Academic journal article Exceptional Children

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Academic journal article Exceptional Children

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Article excerpt

As we begin 2014, the field of special education strives to meet ongoing challenges of sufficient funding and support with rigorous research efforts to identify evidence-based practices. This issue of Exceptional Children is representative of the wide range of topics, issues, and methodologies relevant to the many educators, researchers, policy makers, and parents in the field of special education. The authors of the articles in this issue have explored such diverse topics as how to synthesize social skills research, longitudinal reading research for students with intellectual disabilities, written expression for students who are deaf, the complexities of value-added teacher evaluation models, math interventions, peer victimization, and special education from an international perspective.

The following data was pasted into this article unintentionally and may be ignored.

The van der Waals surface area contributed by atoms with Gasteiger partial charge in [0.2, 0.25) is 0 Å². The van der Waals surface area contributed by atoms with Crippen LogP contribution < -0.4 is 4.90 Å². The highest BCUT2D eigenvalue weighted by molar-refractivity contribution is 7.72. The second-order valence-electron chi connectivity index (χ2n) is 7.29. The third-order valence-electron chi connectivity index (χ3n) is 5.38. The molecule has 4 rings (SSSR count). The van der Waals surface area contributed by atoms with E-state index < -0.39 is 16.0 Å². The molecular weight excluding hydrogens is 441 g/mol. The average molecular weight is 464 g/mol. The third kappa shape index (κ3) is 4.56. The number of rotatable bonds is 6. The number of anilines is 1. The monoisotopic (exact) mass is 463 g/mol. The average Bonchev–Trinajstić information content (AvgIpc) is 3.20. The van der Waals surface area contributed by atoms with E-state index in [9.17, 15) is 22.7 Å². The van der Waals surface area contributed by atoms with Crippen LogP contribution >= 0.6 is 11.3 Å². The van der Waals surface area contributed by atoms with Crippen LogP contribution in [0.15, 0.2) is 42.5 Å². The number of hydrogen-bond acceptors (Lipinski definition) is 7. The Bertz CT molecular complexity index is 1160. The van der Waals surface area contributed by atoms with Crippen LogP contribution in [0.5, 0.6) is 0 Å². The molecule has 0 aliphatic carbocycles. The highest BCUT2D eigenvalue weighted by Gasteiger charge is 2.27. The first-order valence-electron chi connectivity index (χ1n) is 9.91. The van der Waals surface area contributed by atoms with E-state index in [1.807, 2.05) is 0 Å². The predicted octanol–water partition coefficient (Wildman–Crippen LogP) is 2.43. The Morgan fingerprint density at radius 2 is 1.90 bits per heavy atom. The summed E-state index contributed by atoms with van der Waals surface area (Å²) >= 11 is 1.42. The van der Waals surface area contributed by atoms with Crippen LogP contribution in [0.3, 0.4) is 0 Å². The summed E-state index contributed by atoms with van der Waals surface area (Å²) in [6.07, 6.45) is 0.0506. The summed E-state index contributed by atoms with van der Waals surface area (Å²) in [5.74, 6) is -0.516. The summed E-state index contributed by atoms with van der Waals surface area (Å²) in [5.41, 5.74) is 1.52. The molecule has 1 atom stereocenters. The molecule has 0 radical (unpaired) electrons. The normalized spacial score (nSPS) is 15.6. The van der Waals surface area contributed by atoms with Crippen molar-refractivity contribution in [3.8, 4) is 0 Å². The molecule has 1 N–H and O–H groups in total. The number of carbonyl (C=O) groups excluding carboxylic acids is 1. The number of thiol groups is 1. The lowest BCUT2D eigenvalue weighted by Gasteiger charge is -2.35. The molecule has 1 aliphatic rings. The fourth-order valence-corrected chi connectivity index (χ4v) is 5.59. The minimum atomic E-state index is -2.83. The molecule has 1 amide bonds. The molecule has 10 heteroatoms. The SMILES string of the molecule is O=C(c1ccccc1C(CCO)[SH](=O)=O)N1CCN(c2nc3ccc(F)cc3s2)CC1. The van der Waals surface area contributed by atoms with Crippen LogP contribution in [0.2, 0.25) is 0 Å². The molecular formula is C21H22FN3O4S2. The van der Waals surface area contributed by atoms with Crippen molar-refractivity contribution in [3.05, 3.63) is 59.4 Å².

Goldstein, Lackey, and Schneider present a novel framework for evaluating evidence supporting interventions, in this case social skills training for preschoolers with autism. Their unique analysis of 67 studies provides interesting implications for evaluating evidence-based practice.

Allor, Mathes, Roberts, Cheatham, and Al Otaiba conducted a 4-year, randomized longitudinal investigation to examine the effects of a scientifically based reading program, developed for struggling readers without intellectual disabilities, on students with lower IQ scores. Their results demonstrated the effectiveness of this approach, and provide some interesting findings for different IQ levels.

Yuknis conducted a study to examine how middle school students who were deaf or hard of hearing performed during written expression assignments, including the revision process. Multiple data sources including writing samples, classroom observations and interviews with students and teachers revealed implications for practice. …

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